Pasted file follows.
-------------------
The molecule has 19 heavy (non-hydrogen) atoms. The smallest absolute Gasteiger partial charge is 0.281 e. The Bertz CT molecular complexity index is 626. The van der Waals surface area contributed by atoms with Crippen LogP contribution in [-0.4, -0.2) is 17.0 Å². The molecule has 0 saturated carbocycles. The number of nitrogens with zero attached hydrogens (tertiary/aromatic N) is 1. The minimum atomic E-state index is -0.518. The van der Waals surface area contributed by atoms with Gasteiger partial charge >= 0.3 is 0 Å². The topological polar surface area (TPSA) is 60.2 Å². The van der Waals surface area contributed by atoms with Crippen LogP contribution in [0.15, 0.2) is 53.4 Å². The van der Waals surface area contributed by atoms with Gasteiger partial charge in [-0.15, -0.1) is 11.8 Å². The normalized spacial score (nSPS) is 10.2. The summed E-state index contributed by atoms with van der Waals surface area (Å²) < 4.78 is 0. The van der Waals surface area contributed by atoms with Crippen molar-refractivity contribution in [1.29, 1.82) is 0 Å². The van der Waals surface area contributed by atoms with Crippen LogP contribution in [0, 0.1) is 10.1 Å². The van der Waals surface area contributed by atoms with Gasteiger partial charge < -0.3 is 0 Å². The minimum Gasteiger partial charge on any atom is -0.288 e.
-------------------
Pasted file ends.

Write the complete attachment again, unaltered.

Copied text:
The molecule has 19 heavy (non-hydrogen) atoms. The smallest absolute Gasteiger partial charge is 0.281 e. The Bertz CT molecular complexity index is 626. The van der Waals surface area contributed by atoms with Crippen LogP contribution in [-0.4, -0.2) is 17.0 Å². The molecule has 0 saturated carbocycles. The number of nitrogens with zero attached hydrogens (tertiary/aromatic N) is 1. The minimum atomic E-state index is -0.518. The van der Waals surface area contributed by atoms with Gasteiger partial charge >= 0.3 is 0 Å². The topological polar surface area (TPSA) is 60.2 Å². The van der Waals surface area contributed by atoms with Crippen LogP contribution in [0.15, 0.2) is 53.4 Å². The van der Waals surface area contributed by atoms with Gasteiger partial charge in [-0.15, -0.1) is 11.8 Å². The normalized spacial score (nSPS) is 10.2. The summed E-state index contributed by atoms with van der Waals surface area (Å²) < 4.78 is 0. The van der Waals surface area contributed by atoms with Crippen molar-refractivity contribution in [1.29, 1.82) is 0 Å². The van der Waals surface area contributed by atoms with Crippen LogP contribution in [0, 0.1) is 10.1 Å². The van der Waals surface area contributed by atoms with Gasteiger partial charge < -0.3 is 0 Å². The minimum Gasteiger partial charge on any atom is -0.288 e.